Monitoring Employee Emails: An Invasion of Privacy?
From company credit cards to company cars, and company cell phones to company email accounts, employers these days provide it all to their employees, and while such perks are mostly appreciated, they can come with their pitfalls, such as their subjectivity to employer monitoring.
Email is Public DomainWhen an employer provides an employee with a credit card, cell phone, car, email account, or any other type of benefit, they want to be sure that those benefits are not being taken advantage of. That means that the employer will review the credit card statements for suspect charges; they will review the cell phone records for significant usage; and chances are, they will review employee emails. But is doing so an invasion of privacy?
Employers have an interest in what their employees send via email mostly for the sake of avoiding legal conflict, but before they begin monitoring, they want to know: will reading employee emails result in a lawsuit--the very thing they are trying to avoid by monitoring emails in the first place?
Most courts will side with an employer regarding email privacy, as an email is essentially an electronic document that can be used as evidence when an employer is sued. Furthermore, when an email is sent at work, it is done so via a shared network on a shared device. With those points in mind, courts do not see a major issue with employer email monitoring, so long as it is done expressly for business purposes.
According to a 2009 study conducted by the American Management Association (AMA) and the ePolicy Institute, 80% of businesses have written policies in place that govern the use and content of email. Even so, 24% of organizations report that a court or regulatory body has subpoenaed an employee email, while an additional 9% claim that they have been involved in a lawsuit that was triggered by an employee email. Additionally, 6% of employees admit to using email to transmit confidential customer information (credit card and social security numbers included) to non-related third parties, while another 6% admit to transmitting confidential health information to non-related third parties via email--a criminal offense in all states.
Because a majority of companies take great pains to inform their employees that their emails are not private, and because of the costly risks associated with improper emails, most courts that have been compelled to consider the issue have decided in favor of the employer.
Consequences of Reading Employee Emails Without a Written Email Policy in PlaceEven if your company does not have a written email policy in place, the courts will generally rule in your favor should you feel the need to review employee emails, as the employee is using the company's system, and the company's network, on the company's dime. However, if your company enables password protected emails, or allows an employee to label an email "confidential" or "private," then you may be on shaky legal territory. Again, it all boils down to cause though, namely: Do you have a valid reason for reading an employee's emails?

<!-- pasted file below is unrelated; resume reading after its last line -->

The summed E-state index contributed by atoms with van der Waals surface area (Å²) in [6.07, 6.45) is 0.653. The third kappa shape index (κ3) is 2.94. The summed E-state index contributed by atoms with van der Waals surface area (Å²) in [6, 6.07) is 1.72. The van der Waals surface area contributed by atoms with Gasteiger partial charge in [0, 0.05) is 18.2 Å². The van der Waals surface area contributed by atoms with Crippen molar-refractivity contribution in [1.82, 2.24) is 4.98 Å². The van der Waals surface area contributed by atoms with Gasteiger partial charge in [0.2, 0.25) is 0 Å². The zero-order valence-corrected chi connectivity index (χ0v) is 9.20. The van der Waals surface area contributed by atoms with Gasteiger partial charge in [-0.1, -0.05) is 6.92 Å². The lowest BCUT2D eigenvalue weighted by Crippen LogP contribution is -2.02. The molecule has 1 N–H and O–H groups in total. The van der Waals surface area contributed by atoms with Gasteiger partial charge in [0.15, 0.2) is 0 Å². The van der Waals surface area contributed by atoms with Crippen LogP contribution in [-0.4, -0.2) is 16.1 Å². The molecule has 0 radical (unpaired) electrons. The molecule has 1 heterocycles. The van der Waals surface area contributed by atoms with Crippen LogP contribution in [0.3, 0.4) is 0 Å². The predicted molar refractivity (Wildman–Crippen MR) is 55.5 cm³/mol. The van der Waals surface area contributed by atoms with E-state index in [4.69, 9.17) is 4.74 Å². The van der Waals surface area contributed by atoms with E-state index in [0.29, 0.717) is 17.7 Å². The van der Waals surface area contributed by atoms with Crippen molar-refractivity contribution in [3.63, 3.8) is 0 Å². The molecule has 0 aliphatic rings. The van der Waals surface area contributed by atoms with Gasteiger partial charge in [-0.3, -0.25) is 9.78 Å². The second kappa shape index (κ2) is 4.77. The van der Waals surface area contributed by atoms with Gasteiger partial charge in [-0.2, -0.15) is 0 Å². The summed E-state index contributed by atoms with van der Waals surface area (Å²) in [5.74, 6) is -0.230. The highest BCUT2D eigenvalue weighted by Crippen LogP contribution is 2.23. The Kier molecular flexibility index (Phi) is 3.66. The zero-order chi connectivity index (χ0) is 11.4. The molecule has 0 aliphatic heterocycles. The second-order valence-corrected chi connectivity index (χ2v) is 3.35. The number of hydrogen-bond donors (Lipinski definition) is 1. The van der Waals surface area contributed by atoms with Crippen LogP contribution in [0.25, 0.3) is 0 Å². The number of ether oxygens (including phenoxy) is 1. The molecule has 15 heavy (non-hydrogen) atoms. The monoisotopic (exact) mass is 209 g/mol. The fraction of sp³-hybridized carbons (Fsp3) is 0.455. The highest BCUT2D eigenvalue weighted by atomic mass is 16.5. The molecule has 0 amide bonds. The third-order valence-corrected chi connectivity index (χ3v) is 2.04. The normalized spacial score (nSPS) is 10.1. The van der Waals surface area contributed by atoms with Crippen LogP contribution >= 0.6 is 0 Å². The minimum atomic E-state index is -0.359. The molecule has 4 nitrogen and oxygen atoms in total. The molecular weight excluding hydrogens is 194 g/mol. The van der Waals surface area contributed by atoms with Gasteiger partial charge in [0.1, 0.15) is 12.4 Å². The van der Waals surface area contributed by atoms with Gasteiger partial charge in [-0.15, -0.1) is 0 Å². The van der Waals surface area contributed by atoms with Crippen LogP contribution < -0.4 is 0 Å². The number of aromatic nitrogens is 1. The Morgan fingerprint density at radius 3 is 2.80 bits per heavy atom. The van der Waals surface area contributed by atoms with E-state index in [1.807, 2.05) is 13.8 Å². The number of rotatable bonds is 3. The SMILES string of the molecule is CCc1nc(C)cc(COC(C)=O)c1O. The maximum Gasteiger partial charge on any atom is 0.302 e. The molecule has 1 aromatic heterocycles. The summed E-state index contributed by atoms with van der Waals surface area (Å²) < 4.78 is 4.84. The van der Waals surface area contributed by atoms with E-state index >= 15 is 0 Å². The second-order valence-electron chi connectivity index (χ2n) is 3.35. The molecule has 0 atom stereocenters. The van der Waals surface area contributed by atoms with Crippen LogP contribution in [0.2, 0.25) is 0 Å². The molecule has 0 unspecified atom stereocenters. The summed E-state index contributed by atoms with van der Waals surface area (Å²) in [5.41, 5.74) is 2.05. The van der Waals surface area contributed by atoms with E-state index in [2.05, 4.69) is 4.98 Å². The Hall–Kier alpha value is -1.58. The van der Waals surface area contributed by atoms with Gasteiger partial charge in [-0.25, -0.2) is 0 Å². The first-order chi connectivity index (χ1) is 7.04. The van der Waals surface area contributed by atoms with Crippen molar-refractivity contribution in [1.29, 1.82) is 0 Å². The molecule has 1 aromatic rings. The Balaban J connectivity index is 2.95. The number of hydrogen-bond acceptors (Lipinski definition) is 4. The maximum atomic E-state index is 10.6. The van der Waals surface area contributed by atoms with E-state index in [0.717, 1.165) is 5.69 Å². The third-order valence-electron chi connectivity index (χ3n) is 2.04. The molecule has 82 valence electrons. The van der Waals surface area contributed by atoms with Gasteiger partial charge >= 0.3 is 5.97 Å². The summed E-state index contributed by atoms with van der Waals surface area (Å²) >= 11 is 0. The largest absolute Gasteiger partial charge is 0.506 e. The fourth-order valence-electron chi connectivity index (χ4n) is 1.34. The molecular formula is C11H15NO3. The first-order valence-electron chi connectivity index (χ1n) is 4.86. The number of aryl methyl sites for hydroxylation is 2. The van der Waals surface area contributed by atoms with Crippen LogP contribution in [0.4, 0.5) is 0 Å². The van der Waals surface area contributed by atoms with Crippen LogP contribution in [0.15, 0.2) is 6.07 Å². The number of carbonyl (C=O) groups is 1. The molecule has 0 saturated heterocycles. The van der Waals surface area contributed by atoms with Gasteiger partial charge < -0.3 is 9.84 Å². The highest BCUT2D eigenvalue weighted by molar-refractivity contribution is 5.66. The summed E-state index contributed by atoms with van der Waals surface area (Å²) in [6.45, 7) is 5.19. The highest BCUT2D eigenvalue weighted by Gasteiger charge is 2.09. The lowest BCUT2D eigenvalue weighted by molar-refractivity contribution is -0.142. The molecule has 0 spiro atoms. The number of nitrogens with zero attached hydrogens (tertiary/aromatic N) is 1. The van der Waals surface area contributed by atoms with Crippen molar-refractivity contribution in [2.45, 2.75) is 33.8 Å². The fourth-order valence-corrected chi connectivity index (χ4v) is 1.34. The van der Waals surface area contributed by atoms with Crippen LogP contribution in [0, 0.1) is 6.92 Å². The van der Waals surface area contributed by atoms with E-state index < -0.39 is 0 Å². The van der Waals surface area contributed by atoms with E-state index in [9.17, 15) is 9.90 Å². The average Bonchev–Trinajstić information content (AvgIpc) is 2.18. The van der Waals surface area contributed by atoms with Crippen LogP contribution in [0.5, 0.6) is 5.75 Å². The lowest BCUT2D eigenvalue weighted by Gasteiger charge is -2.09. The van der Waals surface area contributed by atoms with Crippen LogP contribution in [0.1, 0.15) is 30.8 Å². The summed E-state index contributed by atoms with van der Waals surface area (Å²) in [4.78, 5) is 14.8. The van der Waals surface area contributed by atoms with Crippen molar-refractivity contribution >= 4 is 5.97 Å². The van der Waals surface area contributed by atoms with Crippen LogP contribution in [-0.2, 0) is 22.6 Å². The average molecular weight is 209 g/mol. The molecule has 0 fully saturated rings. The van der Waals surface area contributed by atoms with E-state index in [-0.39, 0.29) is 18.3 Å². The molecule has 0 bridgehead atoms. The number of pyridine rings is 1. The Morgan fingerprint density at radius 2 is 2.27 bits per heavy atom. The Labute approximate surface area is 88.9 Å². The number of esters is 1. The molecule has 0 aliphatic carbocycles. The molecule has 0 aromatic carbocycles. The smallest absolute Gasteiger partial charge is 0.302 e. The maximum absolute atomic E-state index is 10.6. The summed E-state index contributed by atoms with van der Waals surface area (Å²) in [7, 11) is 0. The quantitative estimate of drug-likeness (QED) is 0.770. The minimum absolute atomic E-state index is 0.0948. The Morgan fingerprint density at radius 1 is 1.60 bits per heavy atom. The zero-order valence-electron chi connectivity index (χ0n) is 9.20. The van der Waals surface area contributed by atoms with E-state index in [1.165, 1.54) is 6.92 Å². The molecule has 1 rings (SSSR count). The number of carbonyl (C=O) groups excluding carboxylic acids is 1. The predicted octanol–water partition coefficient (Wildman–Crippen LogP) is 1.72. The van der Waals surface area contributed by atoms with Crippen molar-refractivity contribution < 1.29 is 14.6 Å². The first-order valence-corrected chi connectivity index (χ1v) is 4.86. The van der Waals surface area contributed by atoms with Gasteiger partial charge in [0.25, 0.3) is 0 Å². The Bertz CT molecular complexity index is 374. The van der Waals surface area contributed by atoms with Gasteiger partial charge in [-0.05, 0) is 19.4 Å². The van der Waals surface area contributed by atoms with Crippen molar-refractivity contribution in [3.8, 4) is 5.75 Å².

Is it Illegal to Monitor Work Email in California?Unfortunately, California law is extremely unclear regarding the privacy of work emails. While the federal Electronic Communications Privacy Act of 1986 (ECPA) prohibits the "unauthorized access to electronic communications," the term "unauthorized" often throws employers and employees alike for a loop. If an employee communicates via email from their work computer and with a company account - both of which the company owns, and which the company has access to - does that give them authorization to read the employee's emails? Again, most courts will say that yes, the employer was authorized to snoop through the employee's emails.
However, if an employee were to access their personal email from a work computer, then sign out of it, and the employer were to log back in with the sole intention of snooping, the employer may have less legal footing than if the email account was a company account, as the personal email account is not company property.
Protect Your Rights Before You SnoopIf you intend to monitor employee emails, it is best to develop a strict email policy that expressly prohibits the use of email for any purposes except business communications, as well as clearly states that company emails, computers, and electronic devices will be monitored. In doing so, you effectively protect your company in the event that email monitoring should become necessary, as well as give all employees a fair chance to use their work email solely for what it was designed for: work.